According to the scenario, the three leaders have portrayed different leadership styles when leading their employees. Leader A uses democratic or participatory leadership style. In this leadership style, the leader offers guidance to his or her employees. At the same time, he or she listens to decisions made by the employees (Robbins & Judge, 2007). In this case, the leader listen to employees options and then makes the final decision based on these options. Many people think that leaders using this style have lost their powers. However, this is not the case. This is because leaders using this style make the final decision. The only thing that makes them achieve quality is involving their employees in decision-making. This improves motivation of the employees (Yang, 2008).

Leader A has characteristics of a democratic leader. First, leader A involves all employees in decision-making. There are instances where leader A is said to take responsibility incase his or her employees make mistakes while they are doing their work. Second, leader A does not accept credit for success in the company. This is because he or she knows that success was achieved with the help of his or her employees. For example, leader A failed to accept credit stating that the employees are behind the success. In this case, leader A praised his or her employees. These are character traits of a democratic leader or a participatory leader.

Leader B is an authoritarian or autocratic leader. This leadership style is extremely rigid. This leader does not consult with anyone when making decisions. This leader expects people to follow his or her decisions at all time without questions. In most cases, when an employee makes mistakes on his or her own, the leader does not take any responsibility (Robbins & Judge, 2007). Instead, the subordinate suffer the consequences. According to this leader, the only way to achieve success is through direct supervision. This leader believes that close supervisions is the only way to get something done.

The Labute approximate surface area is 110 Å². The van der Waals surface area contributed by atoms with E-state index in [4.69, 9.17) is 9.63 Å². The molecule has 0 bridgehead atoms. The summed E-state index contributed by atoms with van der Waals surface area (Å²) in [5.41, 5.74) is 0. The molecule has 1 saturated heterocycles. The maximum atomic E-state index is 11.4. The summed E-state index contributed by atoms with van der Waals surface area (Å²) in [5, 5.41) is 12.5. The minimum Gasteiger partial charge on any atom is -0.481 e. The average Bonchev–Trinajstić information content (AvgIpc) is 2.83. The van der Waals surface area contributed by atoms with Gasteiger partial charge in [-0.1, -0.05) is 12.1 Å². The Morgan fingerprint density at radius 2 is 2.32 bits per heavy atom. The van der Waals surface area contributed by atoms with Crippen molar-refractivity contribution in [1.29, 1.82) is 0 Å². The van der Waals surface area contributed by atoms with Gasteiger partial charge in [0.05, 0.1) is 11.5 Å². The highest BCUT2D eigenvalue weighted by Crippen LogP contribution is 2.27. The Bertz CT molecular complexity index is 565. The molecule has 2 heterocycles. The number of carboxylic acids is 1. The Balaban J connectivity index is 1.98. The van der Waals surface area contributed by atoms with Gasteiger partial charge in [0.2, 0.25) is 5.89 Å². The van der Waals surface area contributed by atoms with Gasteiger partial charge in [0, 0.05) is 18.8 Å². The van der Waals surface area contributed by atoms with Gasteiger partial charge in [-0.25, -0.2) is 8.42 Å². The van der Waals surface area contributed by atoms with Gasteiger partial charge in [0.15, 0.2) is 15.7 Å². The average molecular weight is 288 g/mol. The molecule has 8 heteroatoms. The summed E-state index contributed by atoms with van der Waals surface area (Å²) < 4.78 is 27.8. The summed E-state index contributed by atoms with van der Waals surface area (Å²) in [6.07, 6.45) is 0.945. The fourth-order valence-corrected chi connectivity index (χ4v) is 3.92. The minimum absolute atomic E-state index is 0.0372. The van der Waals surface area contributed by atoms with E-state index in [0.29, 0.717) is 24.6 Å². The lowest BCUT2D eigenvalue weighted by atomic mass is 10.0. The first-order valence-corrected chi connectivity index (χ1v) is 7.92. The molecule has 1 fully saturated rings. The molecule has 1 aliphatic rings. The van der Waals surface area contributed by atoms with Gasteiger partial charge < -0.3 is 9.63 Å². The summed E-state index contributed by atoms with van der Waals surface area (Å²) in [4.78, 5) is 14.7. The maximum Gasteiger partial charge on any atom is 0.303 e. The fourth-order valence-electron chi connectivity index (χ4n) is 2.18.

According to the scenario, leader B has portrayed the characteristics of an autocratic leader. This is because leader B makes all the decision by clarifying goals and tasks expecting employees to follow these decisions. Additionally, he or she does not take any responsibility for mistakes committed by his or her customers. Instead, leader B punishes them severely so that the mistake may not be repeated again. Leader B believes in a clear chain of command, where leaders have to direct their subordinates. Based on these facts, leader B is an authoritarian leader.

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Finally, Leader C is a delegative leader. Delegative leaders are extremely free with their employees. They let employees make decisions for themselves. However, the leader still takes responsibility for decisions employees are making. In this case, the leader recognizes that he or she cannot do everything in the company (Robbins & Judge, 2007). For this reason, he or she delegates powers to the subordinates to make decisions. As a result, the leader and the employees know what is expected of them. Therefore, employees make the decisions and perform the tasks on their own.

Based on the scenario, leader C believes that employees should be let to grow on their own for quality performance in the company. Leader C sets high standards for his or her employees for purposes of making quality decisions. Leader C is extremely free with his or her employees. To prove this, every time an employee has a birthday, he or she tries to make it memorable. In this case, Leader C tries to create a culture where employees are free to make decisions at their own free will without the need of consulting the leader. Leader C believes that employees are capable of being qualitative, if they are given the opportunity to exploit their potential.

If leader B will replace leader A, a lot would change in the organization. First, the employees will become rebellious and less motivated. This is because leader A has instilled a culture where employees are involved in decision-making with no close supervision. Second, the quality of work will decrease, but the quantity of work will increase significantly. In this case, the company is likely to stagnate from where leader A has left, but the mood of employees and the quality of work done is likely going to decrease gradually. It is worth noting that leader B follows the goals and ambitions of leader A. Therefore, he or she will only supervise employees until they are successful. As a result, the company can grow to be even more successful (Visagie, Linde & Havenga, 2011).

On the other hand, if leader C was to replace leader A, things will not change that much. What will happen is that the employees will continue to be highly motivated. Additionally, due to the freedom leader C gives to his or her employees, they will tend to improve the quality of work, which was done in the office, since they are enjoying their work. According to leader A, employees were involved in decision-making. This time under leader C, they will be making the decisions themselves. This means that the company stock prices will continue to rice, the quality of work that was done will continue to grow continuously. It is worth noting that sometimes when employees have too much freedom, they might tend to abuse it, resulting to failure. For this reason, leader C ought to be careful (Visagie, Linde & Havenga, 2011).

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